Friday, July 13, 2012

Step Away from Ray Bradbury's Bonfire

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I do not like speaking ill of one of my favorite authors, just as I hate to sound critical of fellow teachers or lovers of literature, since we share common cause in learning and the life of the mind. But a bonfire is burning, Bradbury's bonfire, and we who believe we care about books had better pay attention that we do not join him, tossing to the flames the very things we thought we cherished.

Bradbury burning books? The author of Farenheit 451? What high school student has not chilled at Bradbury's depiction of those firemen of the future ferreting out books and burning them? Who has not sensed that something is terribly wrong with any group who will put the torch to the written word? Those who burn books are the ignorant, the tyrannous, the bigoted, and the anti-intellectual.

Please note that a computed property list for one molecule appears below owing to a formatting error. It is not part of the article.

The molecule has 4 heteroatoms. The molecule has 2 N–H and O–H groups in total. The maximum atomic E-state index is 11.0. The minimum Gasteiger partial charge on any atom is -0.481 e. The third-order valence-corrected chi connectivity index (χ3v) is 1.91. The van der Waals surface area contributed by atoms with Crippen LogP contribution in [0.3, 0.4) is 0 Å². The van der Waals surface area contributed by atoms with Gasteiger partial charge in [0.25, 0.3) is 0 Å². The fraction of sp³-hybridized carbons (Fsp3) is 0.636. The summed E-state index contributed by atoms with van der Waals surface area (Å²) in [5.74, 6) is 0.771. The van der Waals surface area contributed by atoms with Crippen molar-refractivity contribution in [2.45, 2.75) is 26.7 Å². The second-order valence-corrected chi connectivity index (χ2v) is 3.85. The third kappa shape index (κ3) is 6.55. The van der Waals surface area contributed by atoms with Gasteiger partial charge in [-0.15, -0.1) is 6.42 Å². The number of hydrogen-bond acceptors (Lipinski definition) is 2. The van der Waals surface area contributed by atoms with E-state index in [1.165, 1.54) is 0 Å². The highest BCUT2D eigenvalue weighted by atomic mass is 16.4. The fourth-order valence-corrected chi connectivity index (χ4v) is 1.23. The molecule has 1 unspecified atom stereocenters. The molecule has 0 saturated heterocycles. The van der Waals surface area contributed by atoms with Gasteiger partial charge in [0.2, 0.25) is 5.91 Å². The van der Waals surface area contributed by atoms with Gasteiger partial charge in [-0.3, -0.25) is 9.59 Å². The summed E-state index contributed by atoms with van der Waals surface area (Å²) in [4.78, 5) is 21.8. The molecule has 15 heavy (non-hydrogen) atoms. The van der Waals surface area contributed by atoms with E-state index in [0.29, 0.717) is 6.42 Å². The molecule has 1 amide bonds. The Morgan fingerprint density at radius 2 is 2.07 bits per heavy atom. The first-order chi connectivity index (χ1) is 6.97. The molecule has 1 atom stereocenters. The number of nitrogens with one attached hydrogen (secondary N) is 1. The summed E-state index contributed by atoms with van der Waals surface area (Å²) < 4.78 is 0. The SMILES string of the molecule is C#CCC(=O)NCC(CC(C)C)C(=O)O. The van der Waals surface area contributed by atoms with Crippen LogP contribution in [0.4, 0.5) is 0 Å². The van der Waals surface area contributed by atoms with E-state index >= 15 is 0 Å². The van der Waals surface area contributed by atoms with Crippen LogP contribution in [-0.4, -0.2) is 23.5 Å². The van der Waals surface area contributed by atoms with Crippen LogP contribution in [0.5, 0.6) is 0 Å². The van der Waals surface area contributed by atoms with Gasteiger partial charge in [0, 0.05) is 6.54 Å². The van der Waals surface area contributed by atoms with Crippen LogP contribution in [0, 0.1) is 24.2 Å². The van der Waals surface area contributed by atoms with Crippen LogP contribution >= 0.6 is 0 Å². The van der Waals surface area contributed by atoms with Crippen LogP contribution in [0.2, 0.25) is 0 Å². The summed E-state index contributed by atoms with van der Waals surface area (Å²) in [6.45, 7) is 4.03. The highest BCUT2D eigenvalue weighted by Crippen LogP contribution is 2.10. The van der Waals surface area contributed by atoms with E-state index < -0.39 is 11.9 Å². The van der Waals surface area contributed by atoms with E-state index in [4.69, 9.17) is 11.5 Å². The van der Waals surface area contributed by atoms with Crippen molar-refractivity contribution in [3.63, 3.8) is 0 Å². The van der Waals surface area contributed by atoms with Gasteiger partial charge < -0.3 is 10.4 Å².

They may be us, if we do not take care. Some are more culpable than others. I once chided my wife for throwing out a manuscript of mine, but of course she would never have done so had she realized the content. And that is why those who value the content of books are especially culpable if we are party to any bonfire of the books.

But that is what I am accusing us of. We, like Bradbury, may end up destroying the thing we love by clinging too closely to the physical format of the book. As Staci Kramer pointed out in an editorial right after Bradbury's death in 2012, a terrible irony attended his passing. With so much attention to this man and his works, almost nothing of his could be found in electronic form. Why?